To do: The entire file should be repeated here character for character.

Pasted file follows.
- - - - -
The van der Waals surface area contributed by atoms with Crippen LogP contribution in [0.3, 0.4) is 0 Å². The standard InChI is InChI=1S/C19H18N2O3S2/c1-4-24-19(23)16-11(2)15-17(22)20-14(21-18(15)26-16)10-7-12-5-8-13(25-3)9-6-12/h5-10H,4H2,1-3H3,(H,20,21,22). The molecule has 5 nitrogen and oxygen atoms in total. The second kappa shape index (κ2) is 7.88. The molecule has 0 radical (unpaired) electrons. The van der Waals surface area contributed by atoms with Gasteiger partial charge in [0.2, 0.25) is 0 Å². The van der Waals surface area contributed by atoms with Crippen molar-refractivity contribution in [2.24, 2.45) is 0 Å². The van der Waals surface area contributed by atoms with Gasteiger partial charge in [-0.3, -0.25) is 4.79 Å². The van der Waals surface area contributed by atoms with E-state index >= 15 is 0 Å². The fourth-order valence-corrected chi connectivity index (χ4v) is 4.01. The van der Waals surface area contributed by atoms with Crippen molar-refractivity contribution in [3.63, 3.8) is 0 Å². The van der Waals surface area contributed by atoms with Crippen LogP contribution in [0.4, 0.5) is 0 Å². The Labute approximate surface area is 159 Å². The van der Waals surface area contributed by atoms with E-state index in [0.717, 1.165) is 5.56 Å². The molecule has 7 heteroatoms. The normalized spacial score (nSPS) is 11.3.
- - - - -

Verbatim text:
The van der Waals surface area contributed by atoms with Crippen LogP contribution in [0.3, 0.4) is 0 Å². The standard InChI is InChI=1S/C19H18N2O3S2/c1-4-24-19(23)16-11(2)15-17(22)20-14(21-18(15)26-16)10-7-12-5-8-13(25-3)9-6-12/h5-10H,4H2,1-3H3,(H,20,21,22). The molecule has 5 nitrogen and oxygen atoms in total. The second kappa shape index (κ2) is 7.88. The molecule has 0 radical (unpaired) electrons. The van der Waals surface area contributed by atoms with Gasteiger partial charge in [0.2, 0.25) is 0 Å². The van der Waals surface area contributed by atoms with Crippen molar-refractivity contribution in [2.24, 2.45) is 0 Å². The van der Waals surface area contributed by atoms with Gasteiger partial charge in [-0.3, -0.25) is 4.79 Å². The van der Waals surface area contributed by atoms with E-state index >= 15 is 0 Å². The fourth-order valence-corrected chi connectivity index (χ4v) is 4.01. The van der Waals surface area contributed by atoms with Crippen molar-refractivity contribution in [3.63, 3.8) is 0 Å². The van der Waals surface area contributed by atoms with Crippen LogP contribution in [0.4, 0.5) is 0 Å². The Labute approximate surface area is 159 Å². The van der Waals surface area contributed by atoms with E-state index in [0.717, 1.165) is 5.56 Å². The molecule has 7 heteroatoms. The normalized spacial score (nSPS) is 11.3.